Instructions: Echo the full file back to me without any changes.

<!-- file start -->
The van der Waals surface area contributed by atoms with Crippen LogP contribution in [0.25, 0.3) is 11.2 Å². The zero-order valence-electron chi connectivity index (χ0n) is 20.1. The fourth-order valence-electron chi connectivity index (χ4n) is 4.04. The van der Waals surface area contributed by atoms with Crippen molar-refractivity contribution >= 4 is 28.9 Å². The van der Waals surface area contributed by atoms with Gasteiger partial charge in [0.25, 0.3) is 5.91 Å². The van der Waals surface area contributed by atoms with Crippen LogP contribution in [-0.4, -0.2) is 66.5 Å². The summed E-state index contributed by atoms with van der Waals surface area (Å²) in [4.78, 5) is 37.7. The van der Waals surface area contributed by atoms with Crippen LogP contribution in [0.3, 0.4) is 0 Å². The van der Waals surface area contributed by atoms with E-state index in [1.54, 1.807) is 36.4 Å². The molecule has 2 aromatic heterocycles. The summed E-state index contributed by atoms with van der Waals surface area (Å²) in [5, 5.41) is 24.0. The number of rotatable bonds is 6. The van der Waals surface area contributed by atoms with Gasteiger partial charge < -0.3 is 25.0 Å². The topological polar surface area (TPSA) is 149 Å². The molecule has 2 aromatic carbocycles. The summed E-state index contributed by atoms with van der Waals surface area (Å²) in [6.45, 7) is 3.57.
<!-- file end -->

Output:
The van der Waals surface area contributed by atoms with Crippen LogP contribution in [0.25, 0.3) is 11.2 Å². The zero-order valence-electron chi connectivity index (χ0n) is 20.1. The fourth-order valence-electron chi connectivity index (χ4n) is 4.04. The van der Waals surface area contributed by atoms with Crippen molar-refractivity contribution >= 4 is 28.9 Å². The van der Waals surface area contributed by atoms with Gasteiger partial charge in [0.25, 0.3) is 5.91 Å². The van der Waals surface area contributed by atoms with Crippen LogP contribution in [-0.4, -0.2) is 66.5 Å². The summed E-state index contributed by atoms with van der Waals surface area (Å²) in [4.78, 5) is 37.7. The van der Waals surface area contributed by atoms with Crippen LogP contribution in [0.3, 0.4) is 0 Å². The van der Waals surface area contributed by atoms with E-state index in [1.54, 1.807) is 36.4 Å². The molecule has 2 aromatic heterocycles. The summed E-state index contributed by atoms with van der Waals surface area (Å²) in [5, 5.41) is 24.0. The number of rotatable bonds is 6. The van der Waals surface area contributed by atoms with Gasteiger partial charge < -0.3 is 25.0 Å². The topological polar surface area (TPSA) is 149 Å². The molecule has 2 aromatic carbocycles. The summed E-state index contributed by atoms with van der Waals surface area (Å²) in [6.45, 7) is 3.57.